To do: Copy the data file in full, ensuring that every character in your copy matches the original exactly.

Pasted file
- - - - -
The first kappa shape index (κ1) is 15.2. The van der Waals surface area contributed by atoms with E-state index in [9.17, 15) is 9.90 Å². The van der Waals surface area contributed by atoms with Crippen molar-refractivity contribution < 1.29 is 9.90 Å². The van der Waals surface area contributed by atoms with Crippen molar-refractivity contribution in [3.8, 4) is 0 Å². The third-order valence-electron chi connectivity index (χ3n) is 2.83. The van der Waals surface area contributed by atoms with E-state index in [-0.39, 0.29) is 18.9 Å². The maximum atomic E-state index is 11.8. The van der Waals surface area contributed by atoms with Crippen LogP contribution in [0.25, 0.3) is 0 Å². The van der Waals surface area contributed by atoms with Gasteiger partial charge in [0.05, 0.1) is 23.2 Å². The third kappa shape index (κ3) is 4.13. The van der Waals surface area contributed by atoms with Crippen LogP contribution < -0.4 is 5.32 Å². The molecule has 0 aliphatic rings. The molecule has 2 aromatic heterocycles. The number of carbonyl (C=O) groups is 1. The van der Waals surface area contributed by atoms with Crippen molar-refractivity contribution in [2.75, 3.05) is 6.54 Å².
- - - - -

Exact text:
The first kappa shape index (κ1) is 15.2. The van der Waals surface area contributed by atoms with E-state index in [9.17, 15) is 9.90 Å². The van der Waals surface area contributed by atoms with Crippen molar-refractivity contribution < 1.29 is 9.90 Å². The van der Waals surface area contributed by atoms with Crippen molar-refractivity contribution in [3.8, 4) is 0 Å². The third-order valence-electron chi connectivity index (χ3n) is 2.83. The van der Waals surface area contributed by atoms with E-state index in [-0.39, 0.29) is 18.9 Å². The maximum atomic E-state index is 11.8. The van der Waals surface area contributed by atoms with Crippen LogP contribution in [0.25, 0.3) is 0 Å². The van der Waals surface area contributed by atoms with Gasteiger partial charge in [0.05, 0.1) is 23.2 Å². The third kappa shape index (κ3) is 4.13. The van der Waals surface area contributed by atoms with Crippen LogP contribution < -0.4 is 5.32 Å². The molecule has 0 aliphatic rings. The molecule has 2 aromatic heterocycles. The number of carbonyl (C=O) groups is 1. The van der Waals surface area contributed by atoms with Crippen molar-refractivity contribution in [2.75, 3.05) is 6.54 Å².